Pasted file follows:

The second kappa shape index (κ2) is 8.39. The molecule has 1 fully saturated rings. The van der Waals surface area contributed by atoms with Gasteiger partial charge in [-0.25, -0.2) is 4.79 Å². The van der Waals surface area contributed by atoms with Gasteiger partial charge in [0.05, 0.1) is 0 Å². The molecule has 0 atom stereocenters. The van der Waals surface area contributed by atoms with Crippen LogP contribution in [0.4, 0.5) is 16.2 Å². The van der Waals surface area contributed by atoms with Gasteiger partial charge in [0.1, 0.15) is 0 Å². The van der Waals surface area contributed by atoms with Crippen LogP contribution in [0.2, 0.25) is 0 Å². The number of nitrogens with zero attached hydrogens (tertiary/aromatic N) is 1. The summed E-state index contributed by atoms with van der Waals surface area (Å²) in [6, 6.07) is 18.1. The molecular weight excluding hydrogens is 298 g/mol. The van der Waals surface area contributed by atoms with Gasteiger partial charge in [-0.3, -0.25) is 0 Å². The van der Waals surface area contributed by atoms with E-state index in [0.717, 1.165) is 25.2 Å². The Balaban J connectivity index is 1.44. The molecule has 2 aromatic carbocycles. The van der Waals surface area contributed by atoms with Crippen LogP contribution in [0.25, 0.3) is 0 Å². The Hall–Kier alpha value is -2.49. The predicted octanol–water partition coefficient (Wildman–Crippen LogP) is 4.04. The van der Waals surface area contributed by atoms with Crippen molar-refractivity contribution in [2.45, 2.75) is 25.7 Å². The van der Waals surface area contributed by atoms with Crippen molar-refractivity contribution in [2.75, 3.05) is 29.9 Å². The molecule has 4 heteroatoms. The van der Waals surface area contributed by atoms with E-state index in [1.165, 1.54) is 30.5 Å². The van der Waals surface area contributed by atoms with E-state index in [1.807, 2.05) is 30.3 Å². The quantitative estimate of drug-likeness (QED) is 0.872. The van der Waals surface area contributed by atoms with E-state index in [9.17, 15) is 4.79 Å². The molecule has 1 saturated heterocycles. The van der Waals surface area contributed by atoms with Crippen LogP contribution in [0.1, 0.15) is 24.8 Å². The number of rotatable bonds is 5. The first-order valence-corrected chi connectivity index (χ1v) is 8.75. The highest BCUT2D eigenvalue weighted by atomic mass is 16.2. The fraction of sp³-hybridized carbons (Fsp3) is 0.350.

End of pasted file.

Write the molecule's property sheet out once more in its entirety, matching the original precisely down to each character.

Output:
The second kappa shape index (κ2) is 8.39. The molecule has 1 fully saturated rings. The van der Waals surface area contributed by atoms with Gasteiger partial charge in [-0.25, -0.2) is 4.79 Å². The van der Waals surface area contributed by atoms with Gasteiger partial charge in [0.05, 0.1) is 0 Å². The molecule has 0 atom stereocenters. The van der Waals surface area contributed by atoms with Crippen LogP contribution in [0.4, 0.5) is 16.2 Å². The van der Waals surface area contributed by atoms with Gasteiger partial charge in [0.1, 0.15) is 0 Å². The van der Waals surface area contributed by atoms with Crippen LogP contribution in [0.2, 0.25) is 0 Å². The number of nitrogens with zero attached hydrogens (tertiary/aromatic N) is 1. The summed E-state index contributed by atoms with van der Waals surface area (Å²) in [6, 6.07) is 18.1. The molecular weight excluding hydrogens is 298 g/mol. The van der Waals surface area contributed by atoms with Gasteiger partial charge in [-0.3, -0.25) is 0 Å². The van der Waals surface area contributed by atoms with E-state index in [0.717, 1.165) is 25.2 Å². The Balaban J connectivity index is 1.44. The molecule has 2 aromatic carbocycles. The van der Waals surface area contributed by atoms with Crippen LogP contribution in [0.25, 0.3) is 0 Å². The Hall–Kier alpha value is -2.49. The predicted octanol–water partition coefficient (Wildman–Crippen LogP) is 4.04. The van der Waals surface area contributed by atoms with Crippen molar-refractivity contribution in [2.45, 2.75) is 25.7 Å². The van der Waals surface area contributed by atoms with Crippen molar-refractivity contribution in [2.75, 3.05) is 29.9 Å². The molecule has 4 heteroatoms. The van der Waals surface area contributed by atoms with E-state index in [1.165, 1.54) is 30.5 Å². The van der Waals surface area contributed by atoms with E-state index in [1.807, 2.05) is 30.3 Å². The quantitative estimate of drug-likeness (QED) is 0.872. The van der Waals surface area contributed by atoms with E-state index in [9.17, 15) is 4.79 Å². The molecule has 1 saturated heterocycles. The van der Waals surface area contributed by atoms with Crippen LogP contribution in [0.1, 0.15) is 24.8 Å². The number of rotatable bonds is 5. The first-order valence-corrected chi connectivity index (χ1v) is 8.75. The highest BCUT2D eigenvalue weighted by atomic mass is 16.2. The fraction of sp³-hybridized carbons (Fsp3) is 0.350.